The Dodgers have two outstanding young pitchers in Billingsley and Kershaw. Even though they're now mainstays in the rotation, consider that Billingsley is 10 years younger than Kevin Brown was when he signed his $100,000,000 contract, and Kershaw is 13 years younger. So for right now, I just want to look at Billingsley. He's taken a bit of heat for not being as amazing as he was last year, but I want to know if that's warranted:
2008: 200.7 IP, 32 GS, 201 K, 80 BB, 2.51 K/BB, 14 HR, .248/.324/.363 against, 1.336 WHIP, 3.35 FIP, 3.14 ERA, 135 ERA+
2009: 178.7 IP, 29 GS, 159 K, 75 BB, 2.12 K/BB, 13 HR, .245/.326/.370 against, 1.304 WHIP, 3.62 FIP, 3.93 ERA, 106 ERA+
Based on the three true outcomes, it's not surprising to see a dropoff; he's got a slightly higher walk and home run rate in 2009, and a significantly lower K rate (8.0 vs 9.0 the previous season). But it's equally strange how opponents have nearly identical batting lines against him. Can 0.79 of ERA be explained by productive outs? Or is it possible that Billingsley was a little bit lucky in 08 and a little bit unlucky in 09, but he's roughly the same good pitcher each year?
I do want to look at some pitch data that stuck out at Fangraphs:
2008: 59.2% (91.5), -.06 wFB/C
2009: 51.1% (91.7), -.02 wFB/C
using his fastball significantly less means more breaking balls. These could be more stressful on his arm (which would go nicely with the 6th inning struggles story). This could also mean there might be a problem with some of his breaking balls. Let's examine:
2008: 2.1% SL (85.4), 0.35 wSL/C, 18.8% CT (87.6), 1.96 wCT/C, 17.7% CB (77.8), 1.37 wCB/C, 2.4% CH (84.1), -0.96 wCH/C
2009: 4.1% SL (84.1), 3.47 wSL/C, 22.9% CT (88.9), 0.25 wCT/C, 21.5% CB (78.4), 1.57 wCB/C, 0.8% CH (85.7), -9.07 wCH/C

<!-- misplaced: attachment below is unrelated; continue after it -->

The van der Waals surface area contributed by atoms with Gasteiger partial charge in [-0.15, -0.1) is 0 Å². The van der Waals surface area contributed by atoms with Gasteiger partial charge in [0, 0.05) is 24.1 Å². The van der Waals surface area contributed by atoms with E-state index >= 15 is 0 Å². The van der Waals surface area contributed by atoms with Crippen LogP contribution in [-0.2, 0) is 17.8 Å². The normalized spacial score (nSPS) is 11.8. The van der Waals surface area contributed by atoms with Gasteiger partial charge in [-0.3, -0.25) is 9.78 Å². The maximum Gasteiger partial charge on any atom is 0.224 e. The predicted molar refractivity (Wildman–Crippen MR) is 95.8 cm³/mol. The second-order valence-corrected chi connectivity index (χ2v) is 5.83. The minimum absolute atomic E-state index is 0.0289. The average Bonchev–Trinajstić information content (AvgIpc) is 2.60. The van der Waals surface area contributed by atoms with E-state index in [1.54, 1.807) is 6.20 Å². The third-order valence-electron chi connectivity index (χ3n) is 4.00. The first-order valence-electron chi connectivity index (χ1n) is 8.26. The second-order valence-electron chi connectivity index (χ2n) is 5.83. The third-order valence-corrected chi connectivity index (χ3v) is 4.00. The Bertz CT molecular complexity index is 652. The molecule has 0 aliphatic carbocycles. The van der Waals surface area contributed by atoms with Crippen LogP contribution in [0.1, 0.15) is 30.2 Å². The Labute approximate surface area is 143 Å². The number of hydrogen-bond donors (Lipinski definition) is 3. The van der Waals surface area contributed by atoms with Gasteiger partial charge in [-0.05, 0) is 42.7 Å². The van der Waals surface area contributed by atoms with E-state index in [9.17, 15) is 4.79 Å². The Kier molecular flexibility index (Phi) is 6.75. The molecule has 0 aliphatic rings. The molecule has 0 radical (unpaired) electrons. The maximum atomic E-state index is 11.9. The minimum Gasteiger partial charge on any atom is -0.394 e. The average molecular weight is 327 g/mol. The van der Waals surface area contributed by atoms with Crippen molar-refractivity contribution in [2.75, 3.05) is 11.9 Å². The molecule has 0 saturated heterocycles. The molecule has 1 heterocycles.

Billingsley improved every breaking pitch that he took a little velocity off, except for his curveball. Given the velocity, I'm wondering if he actually abandoned his changeup and that's just the designation given to his slider when it doesn't work right. And even if his fastball isn't his best pitch, it's probably not helpful to significantly back off of it. Looking back at Baseball-Reference Splits for 2008 and 2009, his K/BB in 2 strike counts drops from 5.91 to 4.82 from 08 to 09. Additionally, by counting the "after 0-1" and "after 1-0" PAs, Billingsley got first pitch strikes 55.6% of the time in 08 vs 54.3% in 09. I'll hypothesize (but without looking at game data pitch by pitch won't say for sure) that relying less on his fastball has led more to Billingsley being slightly less dominant in 2 strike counts as well as slightly less able to come back from behind in the count.
Billingsley has been dinked around a bit more, and that seems like the biggest difference. Despite even less playing time for Juan Pierre, Billingley has actually had more bases taken on him than previous seasons (34 thus far vs 22 all last season). Further, he's had 11 sacrifice flies against him rather than 5 last season; while this is partly due to luck, not getting as many outs by strikeout does make a difference here; the sac flies alone account for 6 ER; Billingsley has so far this season a mere 8 more than last season.
Billingsley might need better advice about trusting his fastball to get ahead and stay ahead in counts, but otherwise, I don't see too much cause for alarm.